Nonetheless, the music coming out of the movement is innovative, to say the least. Most within the movement (who may or may not even see themselves as part of a broader movement) create wildly arrhythmic pieces that transport the listener to various depictions of the future, utopian or dystopian – and does so, I might add, without the use of fossil fuel-based transportation methods. The sounds range from jarring gunshots to the pleasant chirps of birds. These sorts of sounds are often paired in conflict with each other, and tend to reflect a rivalry nature and human industry, although this is not uniformly the case (there is an obscene amount of music that could broadly fit into this movement).
This is exactly what futurist painter and composer Luigi Russolo discusses in his 1913 manifesto, The Art of Noise. Russolo describes the general trend of human music to become more complex, tracking the history of melody from its basis in monophony through its gradual development of more complex melodic structures. Russolo goes on to say that the next step must be to incorporate different sonic structures into music, and that “futurist musicians must continually enlarge and enrich the field of sounds.”
Bio-futurism is obsessed with this philosophy, and there is no better basis on which to start an environmental movement in the modern Anthropocene. It portrays industrial society as harsh, chaotic, and unpleasant. It is through this characterization that it holds industrial society liable for the current climate crisis.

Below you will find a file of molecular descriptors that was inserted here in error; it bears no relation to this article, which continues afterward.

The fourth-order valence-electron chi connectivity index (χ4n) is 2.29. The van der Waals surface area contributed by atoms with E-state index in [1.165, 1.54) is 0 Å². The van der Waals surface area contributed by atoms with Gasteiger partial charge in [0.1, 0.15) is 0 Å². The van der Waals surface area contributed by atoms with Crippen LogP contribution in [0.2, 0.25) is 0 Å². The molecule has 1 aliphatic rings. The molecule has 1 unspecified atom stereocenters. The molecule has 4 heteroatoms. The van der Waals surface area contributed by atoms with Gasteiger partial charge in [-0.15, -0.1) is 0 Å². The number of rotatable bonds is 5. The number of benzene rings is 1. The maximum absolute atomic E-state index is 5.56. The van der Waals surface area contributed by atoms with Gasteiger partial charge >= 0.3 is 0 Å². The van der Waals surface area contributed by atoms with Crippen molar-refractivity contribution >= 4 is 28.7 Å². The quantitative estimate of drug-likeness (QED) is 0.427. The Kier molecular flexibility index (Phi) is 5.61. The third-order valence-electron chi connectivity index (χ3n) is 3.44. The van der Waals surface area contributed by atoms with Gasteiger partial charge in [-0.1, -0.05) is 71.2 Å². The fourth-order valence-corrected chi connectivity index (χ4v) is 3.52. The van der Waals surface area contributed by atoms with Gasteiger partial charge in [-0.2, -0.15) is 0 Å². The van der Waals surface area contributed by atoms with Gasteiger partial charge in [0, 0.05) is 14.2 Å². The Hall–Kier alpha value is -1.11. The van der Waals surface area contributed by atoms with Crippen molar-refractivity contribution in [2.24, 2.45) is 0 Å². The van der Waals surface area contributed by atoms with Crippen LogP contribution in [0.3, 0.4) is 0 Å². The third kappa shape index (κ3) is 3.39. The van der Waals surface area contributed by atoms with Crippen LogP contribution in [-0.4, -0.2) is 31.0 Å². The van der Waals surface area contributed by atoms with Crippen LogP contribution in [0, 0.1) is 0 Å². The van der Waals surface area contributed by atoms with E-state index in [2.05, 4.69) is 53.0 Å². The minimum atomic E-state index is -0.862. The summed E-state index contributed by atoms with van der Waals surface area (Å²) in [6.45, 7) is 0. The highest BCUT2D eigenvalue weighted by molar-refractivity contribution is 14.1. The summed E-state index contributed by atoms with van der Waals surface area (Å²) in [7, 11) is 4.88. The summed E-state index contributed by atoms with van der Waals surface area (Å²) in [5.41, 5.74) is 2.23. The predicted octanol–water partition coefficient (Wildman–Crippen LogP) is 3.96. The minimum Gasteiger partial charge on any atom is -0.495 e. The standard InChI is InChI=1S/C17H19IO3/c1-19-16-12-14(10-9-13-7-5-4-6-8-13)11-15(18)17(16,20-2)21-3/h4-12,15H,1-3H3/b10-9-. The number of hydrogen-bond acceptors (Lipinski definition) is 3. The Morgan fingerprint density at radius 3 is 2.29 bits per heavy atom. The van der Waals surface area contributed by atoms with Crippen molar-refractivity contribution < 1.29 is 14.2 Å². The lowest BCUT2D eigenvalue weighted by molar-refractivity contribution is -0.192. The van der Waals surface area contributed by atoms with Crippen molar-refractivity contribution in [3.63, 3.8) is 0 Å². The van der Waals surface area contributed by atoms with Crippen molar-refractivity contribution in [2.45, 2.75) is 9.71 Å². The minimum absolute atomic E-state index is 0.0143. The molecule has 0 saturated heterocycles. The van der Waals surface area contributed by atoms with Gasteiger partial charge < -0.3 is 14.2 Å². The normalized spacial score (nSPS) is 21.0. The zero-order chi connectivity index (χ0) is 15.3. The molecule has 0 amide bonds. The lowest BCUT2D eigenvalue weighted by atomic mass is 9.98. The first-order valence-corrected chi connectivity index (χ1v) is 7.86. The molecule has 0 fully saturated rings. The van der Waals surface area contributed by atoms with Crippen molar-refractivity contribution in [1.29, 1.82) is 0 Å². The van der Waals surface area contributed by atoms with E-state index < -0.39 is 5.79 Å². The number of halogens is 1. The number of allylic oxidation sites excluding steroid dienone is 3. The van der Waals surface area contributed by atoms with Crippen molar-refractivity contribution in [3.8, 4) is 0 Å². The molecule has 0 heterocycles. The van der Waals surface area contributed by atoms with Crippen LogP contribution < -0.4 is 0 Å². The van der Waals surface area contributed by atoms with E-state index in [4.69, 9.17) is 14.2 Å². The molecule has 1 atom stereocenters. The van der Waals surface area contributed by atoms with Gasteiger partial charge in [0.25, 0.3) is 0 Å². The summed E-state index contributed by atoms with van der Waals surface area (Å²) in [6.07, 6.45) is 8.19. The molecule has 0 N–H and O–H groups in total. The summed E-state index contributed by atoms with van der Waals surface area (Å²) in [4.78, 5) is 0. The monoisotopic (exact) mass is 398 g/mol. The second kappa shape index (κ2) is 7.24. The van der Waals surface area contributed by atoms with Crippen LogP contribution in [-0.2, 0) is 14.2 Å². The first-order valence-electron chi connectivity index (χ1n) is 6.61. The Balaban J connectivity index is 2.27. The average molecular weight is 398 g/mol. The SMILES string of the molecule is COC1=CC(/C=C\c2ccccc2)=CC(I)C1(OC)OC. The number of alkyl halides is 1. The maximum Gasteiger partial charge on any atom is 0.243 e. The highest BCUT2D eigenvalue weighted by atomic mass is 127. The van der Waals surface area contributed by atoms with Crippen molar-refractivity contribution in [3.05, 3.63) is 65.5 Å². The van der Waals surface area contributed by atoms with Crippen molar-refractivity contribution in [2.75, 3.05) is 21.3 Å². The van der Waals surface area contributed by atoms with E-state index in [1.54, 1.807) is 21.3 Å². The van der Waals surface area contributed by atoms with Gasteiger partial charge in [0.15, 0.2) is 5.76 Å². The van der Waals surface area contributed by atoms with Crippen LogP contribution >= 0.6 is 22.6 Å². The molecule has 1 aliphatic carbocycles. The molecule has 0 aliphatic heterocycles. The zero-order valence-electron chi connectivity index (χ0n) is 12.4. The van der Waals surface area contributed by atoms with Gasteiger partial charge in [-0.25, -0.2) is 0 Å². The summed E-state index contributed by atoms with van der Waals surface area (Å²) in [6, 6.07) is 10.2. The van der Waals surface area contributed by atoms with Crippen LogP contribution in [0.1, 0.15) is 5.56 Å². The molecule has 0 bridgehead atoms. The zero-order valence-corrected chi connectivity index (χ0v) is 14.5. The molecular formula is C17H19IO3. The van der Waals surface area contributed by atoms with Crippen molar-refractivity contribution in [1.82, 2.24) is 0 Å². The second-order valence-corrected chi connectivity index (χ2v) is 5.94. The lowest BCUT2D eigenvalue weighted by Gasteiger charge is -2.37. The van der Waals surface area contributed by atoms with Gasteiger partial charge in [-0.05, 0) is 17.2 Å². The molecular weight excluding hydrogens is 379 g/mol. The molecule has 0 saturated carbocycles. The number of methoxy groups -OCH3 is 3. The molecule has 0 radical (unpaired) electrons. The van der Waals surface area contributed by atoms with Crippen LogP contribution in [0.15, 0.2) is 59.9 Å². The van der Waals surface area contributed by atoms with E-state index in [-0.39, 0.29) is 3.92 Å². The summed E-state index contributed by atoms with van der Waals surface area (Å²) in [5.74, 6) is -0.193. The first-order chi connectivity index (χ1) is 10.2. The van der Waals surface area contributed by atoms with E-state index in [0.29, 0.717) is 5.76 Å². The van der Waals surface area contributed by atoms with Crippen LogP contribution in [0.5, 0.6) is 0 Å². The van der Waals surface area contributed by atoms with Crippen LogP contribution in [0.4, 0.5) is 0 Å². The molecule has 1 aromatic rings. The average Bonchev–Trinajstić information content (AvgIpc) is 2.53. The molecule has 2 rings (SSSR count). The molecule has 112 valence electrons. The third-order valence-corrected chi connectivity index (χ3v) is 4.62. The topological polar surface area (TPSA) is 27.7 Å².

The world has watched on in horror as the Australian bushland continues to be consumed by flames, taking with it an estimated one-billion animals (and that’s excluding insects and livestock) — possibly eradicating species of plants, animals, and fungi that we have not yet even discovered — in one of the most biodiverse regions of the planet. Contemporaneously, roughly 300 million people are at increased risk of drought and floods in the African Sahel region (a semiarid region bounded by the Sahara Desert in the north, the Sudanian Savannah in the south, and by the East and West African coasts) — and this will certainly have a compounding effect on food scarcity in a region in which 33 million people already suffer from food insecurity. Bio-futurism, through its often frenzied sounds and anxiety-inducing noises, reflects a growing uneasiness with these trends — trends that are guaranteed to continue, without the presence of a coordinated international effort to combat climate change.
Although Joonas Siren sees the problem as “depressingly difficult” and one that requires “unprecedented co-operation between all the different countries,”
he is still hopeful: “If we can’t even recognize hope in the sphere of the arts, how can we ever have hope in the real life? I’m hoping that my record inspires the listener at least to think about these topics.”
In a closing exhortation from Siren, he implores the listener to “take care, stay well and listen to what Greta Thunberg has to say.”
Jack Semancik is a Cal Poly Political Science junior and a KCPR staff member. The illustrations were created by staff member Rialda Mustic.